Markets remain in consolidation mode with equities largely flat and bond yields stabilising. The MSCI World rose 0.1% as the U.S. S&P 500 rose 0.4%, driven by a rally in technology and growth companies. The S&P/ASX 200 was down 0.5% for the week owing to the larger proportion of cyclical exposures in the domestic index.
The underperformance of the S&P/ASX 200 was driven by Financials (-3.2%), with Materials (-1.6%) and Energy (-1.5%) also posting negative returns. Tech (+3.1%) and Healthcare (+2.9%) were the gainers. The drawdown in Financials was largely driven by Commonwealth Bank’s (CBA) first quarter result which disappointed markets with a lower-than-expected cash profit as above system volume growth was more than offset by rising costs and lower margins.
Global bond yields were flat despite improving economic data from China and strong U.S. retail sales. Australia’s 10-year bond yield was largely flat around 1.8%, while U.S. yields moved lower to 1.54% as Austria went back into full lockdown on Friday and Germany warned that it may have to follow suit.
Aside from CBA’s update, most companies provided trading updates that were well received. Seek (SEK), Altium (ALU), NextDC (NXT) and Sonic Healthcare (SHL) all had a strong start to the financial year. To us, SHL’s result was the pick of the lot, with the company still significantly benefitting from elevated COVID testing levels that continued to grow. The market (and ourselves) is expecting testing volumes to fall but if it remains strong over the next few months, SHL looks undervalued to us. Mineral Resources (MIN) was an outlier as it downgraded production guidance on to optimise operations on the back of the recent weak iron ore price, whilst Wisetech (WTC) disappointed lofty expectations by maintaining guidance.
Elsewhere, Aristocrat Leisure (ALL) and Nufarm (NUF) reported full fiscal year results. The former had already pre-reported, but the market sold the stock down marginally as management flagged a period of slightly elevated investment spend. NUF, on the other hand, beat consensus expectations but sold off on the day as management highlighted margin pressure from rising raw material and logistics costs. This was evident in their result too, with revenues strong in their second half but earnings lower. Overall, the result was still encouraging with strong recovery seen in all its major markets after several difficult years.
On the mergers and acquisitions front, Blackstone returned with a bid for Crown (CWN) yet again, this time at a price of $12.50 per share. Woodside Petroleum (WPL) also announced an agreement to sell a 49% stake in its second Pluto train to Global Infrastructure Partners. The deal reduces the capital burden for WPL, and the risk of an equity raise. It is also indicative that WPL is likely to go ahead with developing Scarborough. There are still several catalysts ahead for WPL within the next few months including the Scarborough go-ahead, BHP Petroleum merger and the potential partial sell-downs of some of its development projects.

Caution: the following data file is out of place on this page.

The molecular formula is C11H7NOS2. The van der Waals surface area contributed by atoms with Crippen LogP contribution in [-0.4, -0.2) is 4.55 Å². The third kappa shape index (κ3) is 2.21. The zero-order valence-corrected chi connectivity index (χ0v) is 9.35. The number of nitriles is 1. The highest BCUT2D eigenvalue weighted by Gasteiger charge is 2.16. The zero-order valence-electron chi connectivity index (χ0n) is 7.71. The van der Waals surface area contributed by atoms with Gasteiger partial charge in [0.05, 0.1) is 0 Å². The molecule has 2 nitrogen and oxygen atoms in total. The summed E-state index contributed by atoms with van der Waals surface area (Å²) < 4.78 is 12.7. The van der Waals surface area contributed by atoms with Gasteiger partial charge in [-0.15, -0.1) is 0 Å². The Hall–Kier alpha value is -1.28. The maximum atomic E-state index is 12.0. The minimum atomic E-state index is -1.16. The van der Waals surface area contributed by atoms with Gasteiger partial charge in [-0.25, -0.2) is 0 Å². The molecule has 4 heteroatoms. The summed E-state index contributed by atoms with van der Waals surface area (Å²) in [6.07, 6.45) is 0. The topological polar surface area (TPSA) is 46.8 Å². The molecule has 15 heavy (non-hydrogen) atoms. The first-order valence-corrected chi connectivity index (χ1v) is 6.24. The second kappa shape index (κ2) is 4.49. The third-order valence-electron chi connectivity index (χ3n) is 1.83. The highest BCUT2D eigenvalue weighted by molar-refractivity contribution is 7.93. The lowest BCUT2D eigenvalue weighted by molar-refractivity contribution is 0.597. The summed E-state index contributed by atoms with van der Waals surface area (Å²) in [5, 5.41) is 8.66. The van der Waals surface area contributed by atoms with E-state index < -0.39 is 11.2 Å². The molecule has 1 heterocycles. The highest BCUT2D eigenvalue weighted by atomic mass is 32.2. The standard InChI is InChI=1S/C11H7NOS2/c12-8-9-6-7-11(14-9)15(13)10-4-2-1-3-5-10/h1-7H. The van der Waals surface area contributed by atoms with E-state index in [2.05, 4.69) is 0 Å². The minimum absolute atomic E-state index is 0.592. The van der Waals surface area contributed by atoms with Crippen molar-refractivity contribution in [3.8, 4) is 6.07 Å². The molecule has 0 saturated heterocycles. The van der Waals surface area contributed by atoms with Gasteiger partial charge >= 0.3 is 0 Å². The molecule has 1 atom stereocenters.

Looking ahead, the U.S. fiscal spending remains on watch as the U.S. House passed a watered-down USD1.7 trillion social infrastructure bill which will now have to be passed at the Senate level. This comes hot on the heels of President Biden signing the USD1.1 trillion physical infrastructure bill last week. Preliminary results for the Purchasing Manager Indices (PMIs) of most major economies will be released this week, with markets continuing to watch the delivery time and cost components for any easing of the supply chain issues that have plagued the global economy and pushed inflation higher.
Recovery part two for the global economy?
Headlines have been focussed on inflation and the potential for central banks to be forced to tighten monetary policy earlier and faster than their own forecasts. However, markets have rebounded and stabilised more recently as economic data is starting to turn positive once again.
As stagflation worries emerged in September, we held firm in our asset allocation positioning as we expected economic growth to rebound as the delta wave receded. This remains our view and recent economic data seems to support this.
The chart above shows that U.S. economic data is now marginally beating consensus expectations, whilst economic surprises for China looks to be recovering. The risk to this view continues to stem primarily from further lockdowns or supply chain capping a rebound.
Austria going into full lockdown last week was a timely reminder that the pandemic remains a key risk. Though there is little appetite to return to lockdowns, low vaccination rates or diminishing immunity for early vaccinators still pose a risk and will need to be closely watched. The rollout of vaccine boosters and other treatments such as the antiviral pills from Pfizer and Merck, if proven to be effective, should alleviate concerns here. Timing will be crucial as COVID-19 cases in the northern hemisphere are rising quickly and some countries may have no choice but to increase restrictions if medical capacity becomes strained.
On the latter issue, it seems that supply chain issues are gradually being worked through, with freight and container prices easing in recent weeks despite the run-in to the busy end-of-year period. We see this as an indicator that supply chain issues are easing, lowering the risk that this issue will cap economic growth.
Overall, we retain the view that economies (and markets) will be able to work through these issues in the near-term and that there will be a second, albeit smaller, round of positive surprises for the economy in the months ahead.